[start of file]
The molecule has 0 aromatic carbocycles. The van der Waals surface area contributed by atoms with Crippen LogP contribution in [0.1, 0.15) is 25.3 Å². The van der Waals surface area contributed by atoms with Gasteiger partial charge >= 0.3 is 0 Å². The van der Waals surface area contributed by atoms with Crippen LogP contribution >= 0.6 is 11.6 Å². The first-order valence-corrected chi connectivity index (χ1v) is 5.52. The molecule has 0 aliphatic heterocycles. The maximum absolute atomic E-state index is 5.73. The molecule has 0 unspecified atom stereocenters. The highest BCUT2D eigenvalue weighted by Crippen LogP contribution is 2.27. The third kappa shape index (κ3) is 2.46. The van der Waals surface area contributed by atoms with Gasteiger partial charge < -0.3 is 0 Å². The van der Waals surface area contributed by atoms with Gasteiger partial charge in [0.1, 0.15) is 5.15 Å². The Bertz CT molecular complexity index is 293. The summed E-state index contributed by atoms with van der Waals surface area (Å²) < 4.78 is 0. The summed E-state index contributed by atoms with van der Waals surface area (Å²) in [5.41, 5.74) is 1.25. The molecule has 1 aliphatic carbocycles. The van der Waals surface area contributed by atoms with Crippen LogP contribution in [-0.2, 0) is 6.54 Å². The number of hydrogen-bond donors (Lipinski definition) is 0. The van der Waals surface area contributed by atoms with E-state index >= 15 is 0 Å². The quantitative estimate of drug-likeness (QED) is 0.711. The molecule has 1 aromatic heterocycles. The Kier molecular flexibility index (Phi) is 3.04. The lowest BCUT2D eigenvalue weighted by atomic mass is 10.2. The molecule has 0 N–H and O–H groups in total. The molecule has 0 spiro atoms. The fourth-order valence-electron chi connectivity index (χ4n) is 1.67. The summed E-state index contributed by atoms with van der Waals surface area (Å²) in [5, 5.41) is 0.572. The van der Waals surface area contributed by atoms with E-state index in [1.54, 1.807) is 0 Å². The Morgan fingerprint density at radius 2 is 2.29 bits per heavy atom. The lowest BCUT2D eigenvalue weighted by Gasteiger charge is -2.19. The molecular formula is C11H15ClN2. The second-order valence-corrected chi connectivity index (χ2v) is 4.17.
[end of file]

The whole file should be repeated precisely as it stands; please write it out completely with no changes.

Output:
The molecule has 0 aromatic carbocycles. The van der Waals surface area contributed by atoms with Crippen LogP contribution in [0.1, 0.15) is 25.3 Å². The van der Waals surface area contributed by atoms with Gasteiger partial charge >= 0.3 is 0 Å². The van der Waals surface area contributed by atoms with Crippen LogP contribution >= 0.6 is 11.6 Å². The first-order valence-corrected chi connectivity index (χ1v) is 5.52. The molecule has 0 aliphatic heterocycles. The maximum absolute atomic E-state index is 5.73. The molecule has 0 unspecified atom stereocenters. The highest BCUT2D eigenvalue weighted by Crippen LogP contribution is 2.27. The third kappa shape index (κ3) is 2.46. The van der Waals surface area contributed by atoms with Gasteiger partial charge < -0.3 is 0 Å². The van der Waals surface area contributed by atoms with Gasteiger partial charge in [0.1, 0.15) is 5.15 Å². The Bertz CT molecular complexity index is 293. The summed E-state index contributed by atoms with van der Waals surface area (Å²) < 4.78 is 0. The summed E-state index contributed by atoms with van der Waals surface area (Å²) in [5.41, 5.74) is 1.25. The molecule has 1 aliphatic carbocycles. The van der Waals surface area contributed by atoms with Crippen LogP contribution in [-0.2, 0) is 6.54 Å². The number of hydrogen-bond donors (Lipinski definition) is 0. The van der Waals surface area contributed by atoms with E-state index >= 15 is 0 Å². The quantitative estimate of drug-likeness (QED) is 0.711. The molecule has 1 aromatic heterocycles. The Kier molecular flexibility index (Phi) is 3.04. The lowest BCUT2D eigenvalue weighted by atomic mass is 10.2. The molecule has 0 N–H and O–H groups in total. The molecule has 0 spiro atoms. The fourth-order valence-electron chi connectivity index (χ4n) is 1.67. The summed E-state index contributed by atoms with van der Waals surface area (Å²) in [5, 5.41) is 0.572. The van der Waals surface area contributed by atoms with E-state index in [1.54, 1.807) is 0 Å². The Morgan fingerprint density at radius 2 is 2.29 bits per heavy atom. The lowest BCUT2D eigenvalue weighted by Gasteiger charge is -2.19. The molecular formula is C11H15ClN2. The second-order valence-corrected chi connectivity index (χ2v) is 4.17.